Home Buyers’ Group Must Cover Its Legal Costs In Urbancorp Case

Following the fall of Toronto developer, Urbancorp, suffering from another setback, a group of home buyers left with their tails between their legs after a judge ruled that they would have to cover the cost of their legal bills in the homebuilder’s’ insolvency proceedings.

Dickinson Wright, a law firm, went to court last week to represent 40 people who had made deposits on homes to be built in four of Urbancorp’s developments, requesting the court that the firm be recognized as buyers’ representative. Court recognition would grant the people a voice in Urbancorp’s restructuring and the chance to negotiate with any developers who have an interest in purchasing the projects.

Additionally, it would mean their $150,000 in legal bills will be paid by Urbancorp, not the buyers themselves, placing buyers in an equal position with the developer’s major lenders, including Canadian banks and Urbnancorp’s bondholders in Israel, who have their legal costs covered by Urbancorp’s estate.

KSV Advisory, lawyers for Urbancorp and the company’s court-appointed trustee, countered the buyers’ request. Robin Schwill, KSV’s attorney, mentioned to the court that the buyers’ request could negatively affect efforts to sell Urbancorp’s properties at the highest price.

“It could start to derail some very big pieces of real estate,” he said.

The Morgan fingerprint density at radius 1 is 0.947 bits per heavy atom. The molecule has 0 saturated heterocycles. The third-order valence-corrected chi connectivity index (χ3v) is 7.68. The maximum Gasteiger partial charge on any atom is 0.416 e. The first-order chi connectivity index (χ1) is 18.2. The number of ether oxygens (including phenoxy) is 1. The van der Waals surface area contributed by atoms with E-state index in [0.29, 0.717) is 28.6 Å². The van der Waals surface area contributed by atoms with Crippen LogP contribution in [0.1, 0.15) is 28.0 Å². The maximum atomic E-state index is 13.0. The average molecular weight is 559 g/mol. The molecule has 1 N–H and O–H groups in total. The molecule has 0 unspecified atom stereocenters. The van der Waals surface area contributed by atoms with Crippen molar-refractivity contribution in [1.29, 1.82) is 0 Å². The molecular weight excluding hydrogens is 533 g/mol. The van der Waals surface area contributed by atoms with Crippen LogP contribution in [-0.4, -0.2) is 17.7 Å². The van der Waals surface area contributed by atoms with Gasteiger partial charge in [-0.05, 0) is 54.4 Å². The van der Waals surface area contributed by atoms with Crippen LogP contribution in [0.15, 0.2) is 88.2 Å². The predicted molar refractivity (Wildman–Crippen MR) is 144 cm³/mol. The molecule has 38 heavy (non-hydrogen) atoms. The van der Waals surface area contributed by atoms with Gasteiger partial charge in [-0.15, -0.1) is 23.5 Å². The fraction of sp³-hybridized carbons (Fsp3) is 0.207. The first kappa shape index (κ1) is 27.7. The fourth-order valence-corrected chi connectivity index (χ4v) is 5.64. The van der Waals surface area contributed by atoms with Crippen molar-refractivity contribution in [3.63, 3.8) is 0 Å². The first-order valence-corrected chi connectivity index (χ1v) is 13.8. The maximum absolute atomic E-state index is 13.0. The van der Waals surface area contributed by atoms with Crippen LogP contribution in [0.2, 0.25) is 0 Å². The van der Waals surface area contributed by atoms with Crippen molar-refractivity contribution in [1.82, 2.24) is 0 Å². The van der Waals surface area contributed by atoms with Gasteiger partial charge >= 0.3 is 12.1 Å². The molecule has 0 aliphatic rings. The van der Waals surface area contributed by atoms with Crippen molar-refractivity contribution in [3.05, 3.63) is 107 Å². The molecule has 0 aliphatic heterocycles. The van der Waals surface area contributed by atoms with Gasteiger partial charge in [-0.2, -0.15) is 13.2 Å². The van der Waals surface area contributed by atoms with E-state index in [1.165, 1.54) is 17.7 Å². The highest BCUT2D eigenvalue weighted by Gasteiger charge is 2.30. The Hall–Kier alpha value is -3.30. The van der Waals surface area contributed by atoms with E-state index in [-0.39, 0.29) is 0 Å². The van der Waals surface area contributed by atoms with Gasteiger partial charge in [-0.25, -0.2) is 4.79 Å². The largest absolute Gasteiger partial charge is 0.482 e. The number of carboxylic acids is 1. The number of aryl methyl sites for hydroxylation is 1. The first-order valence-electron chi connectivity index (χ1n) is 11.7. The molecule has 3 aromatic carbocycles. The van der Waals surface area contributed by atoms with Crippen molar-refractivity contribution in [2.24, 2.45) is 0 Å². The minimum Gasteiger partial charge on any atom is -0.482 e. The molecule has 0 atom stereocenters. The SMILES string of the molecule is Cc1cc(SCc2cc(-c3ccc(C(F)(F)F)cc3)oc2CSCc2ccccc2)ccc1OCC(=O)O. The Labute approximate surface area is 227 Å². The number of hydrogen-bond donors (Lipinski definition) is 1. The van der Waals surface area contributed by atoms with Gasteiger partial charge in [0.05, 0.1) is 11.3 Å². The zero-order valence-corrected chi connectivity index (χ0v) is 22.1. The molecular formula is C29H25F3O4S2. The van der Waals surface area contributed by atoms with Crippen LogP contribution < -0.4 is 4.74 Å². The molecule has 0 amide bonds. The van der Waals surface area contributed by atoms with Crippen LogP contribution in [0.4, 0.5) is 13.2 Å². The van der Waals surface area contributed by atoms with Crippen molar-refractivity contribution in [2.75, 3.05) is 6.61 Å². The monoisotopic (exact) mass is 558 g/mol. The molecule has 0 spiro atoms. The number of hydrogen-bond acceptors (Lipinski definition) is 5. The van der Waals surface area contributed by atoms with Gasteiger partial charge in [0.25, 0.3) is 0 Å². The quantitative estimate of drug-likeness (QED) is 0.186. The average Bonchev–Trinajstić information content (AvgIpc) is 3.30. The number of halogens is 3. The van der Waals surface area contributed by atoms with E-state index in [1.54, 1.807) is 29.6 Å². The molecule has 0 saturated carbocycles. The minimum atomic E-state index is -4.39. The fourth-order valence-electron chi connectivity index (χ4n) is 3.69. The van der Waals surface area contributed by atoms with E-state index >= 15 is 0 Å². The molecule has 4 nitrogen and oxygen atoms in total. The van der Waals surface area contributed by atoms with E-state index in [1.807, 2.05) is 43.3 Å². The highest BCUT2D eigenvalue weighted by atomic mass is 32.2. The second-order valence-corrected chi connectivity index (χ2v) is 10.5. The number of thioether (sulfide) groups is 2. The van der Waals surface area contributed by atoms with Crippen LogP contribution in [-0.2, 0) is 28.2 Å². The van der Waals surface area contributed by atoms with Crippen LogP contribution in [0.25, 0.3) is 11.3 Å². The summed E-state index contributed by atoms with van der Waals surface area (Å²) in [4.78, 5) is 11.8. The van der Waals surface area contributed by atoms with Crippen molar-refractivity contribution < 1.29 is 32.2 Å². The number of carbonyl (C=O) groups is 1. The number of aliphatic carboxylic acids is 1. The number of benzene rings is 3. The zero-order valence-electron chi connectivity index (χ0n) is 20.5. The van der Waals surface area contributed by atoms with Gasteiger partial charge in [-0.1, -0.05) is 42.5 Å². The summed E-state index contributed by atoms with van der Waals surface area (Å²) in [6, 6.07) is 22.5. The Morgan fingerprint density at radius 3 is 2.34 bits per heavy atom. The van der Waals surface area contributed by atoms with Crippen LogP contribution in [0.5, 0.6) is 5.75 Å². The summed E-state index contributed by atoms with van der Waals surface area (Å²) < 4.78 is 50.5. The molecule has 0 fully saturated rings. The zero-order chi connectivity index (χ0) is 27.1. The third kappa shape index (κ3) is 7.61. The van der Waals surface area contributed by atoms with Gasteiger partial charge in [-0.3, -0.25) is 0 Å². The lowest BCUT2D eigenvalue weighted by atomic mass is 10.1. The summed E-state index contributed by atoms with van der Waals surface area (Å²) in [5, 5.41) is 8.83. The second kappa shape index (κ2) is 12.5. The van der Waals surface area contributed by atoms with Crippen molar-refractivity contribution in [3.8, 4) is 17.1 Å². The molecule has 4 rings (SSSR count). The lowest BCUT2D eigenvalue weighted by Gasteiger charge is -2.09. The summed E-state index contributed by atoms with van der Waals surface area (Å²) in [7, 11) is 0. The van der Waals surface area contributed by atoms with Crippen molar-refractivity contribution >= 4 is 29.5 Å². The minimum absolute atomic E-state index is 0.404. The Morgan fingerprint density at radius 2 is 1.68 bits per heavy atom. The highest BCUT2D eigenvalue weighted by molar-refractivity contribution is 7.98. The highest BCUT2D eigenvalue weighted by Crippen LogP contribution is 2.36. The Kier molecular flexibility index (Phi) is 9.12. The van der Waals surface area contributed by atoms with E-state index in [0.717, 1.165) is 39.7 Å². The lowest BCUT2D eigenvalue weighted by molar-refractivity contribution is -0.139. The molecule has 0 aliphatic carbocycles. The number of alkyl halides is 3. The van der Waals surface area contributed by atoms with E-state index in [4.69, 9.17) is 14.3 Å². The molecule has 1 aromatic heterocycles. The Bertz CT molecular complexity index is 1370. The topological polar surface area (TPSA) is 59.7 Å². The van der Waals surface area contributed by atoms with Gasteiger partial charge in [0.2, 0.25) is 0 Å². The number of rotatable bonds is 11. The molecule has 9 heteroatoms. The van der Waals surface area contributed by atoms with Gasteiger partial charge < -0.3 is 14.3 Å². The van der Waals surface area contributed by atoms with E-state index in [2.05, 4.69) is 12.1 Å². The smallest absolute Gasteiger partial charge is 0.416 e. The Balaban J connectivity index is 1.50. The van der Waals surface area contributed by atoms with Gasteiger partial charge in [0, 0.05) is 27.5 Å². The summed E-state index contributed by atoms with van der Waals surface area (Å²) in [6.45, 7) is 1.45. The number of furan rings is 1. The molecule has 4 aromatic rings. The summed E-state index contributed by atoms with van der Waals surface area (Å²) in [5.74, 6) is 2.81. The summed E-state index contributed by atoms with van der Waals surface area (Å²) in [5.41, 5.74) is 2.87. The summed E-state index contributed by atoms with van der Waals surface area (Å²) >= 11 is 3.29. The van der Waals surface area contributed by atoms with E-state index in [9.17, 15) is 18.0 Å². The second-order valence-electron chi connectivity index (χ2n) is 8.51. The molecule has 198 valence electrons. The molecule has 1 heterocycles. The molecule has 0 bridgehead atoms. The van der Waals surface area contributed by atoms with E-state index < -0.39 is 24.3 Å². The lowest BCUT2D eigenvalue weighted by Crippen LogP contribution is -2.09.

Ontario Superior Court Justice Frank Newbould, on Monday, consented to have the law firm represent home buyers. However, he ordered buyers to pay the costs themselves, from any money they receive from the court process.

“Estate funds should be spent for the benefit of the estate as a whole, not for the benefit of one group whose interests are contrary to the interests of the estate as a whole,” he wrote.

Altogether, homebuyers paid Urbancorp $15 million in deposits for units in the four projects, money which the buyers’ lawyer, Lisa Corne, reported to the court has since “evaporated.”

KSV claims that it believes that enough money will be left over from the selling Urbancorp’s coveted development lots, to compensate home buyers’ deposits.

However, many of the buyers expressed to Dickinson Wright that they expected to convince the successful bidder for Urbancorp’s development sites to fulfill their original purchase agreements and construct their homes.

“It’s very, very disappointing,” said Loraine Adal-Salmon, who made a deposit to buy a home in one of Urbancorp’s developments. “It doesn’t make any sense to me why there is so much opposition toward us.”

She further said both she and her husband were unsure that they could manage to pay for continuing legal bills, as they do not know how much of their $80,000 deposit will be returned.

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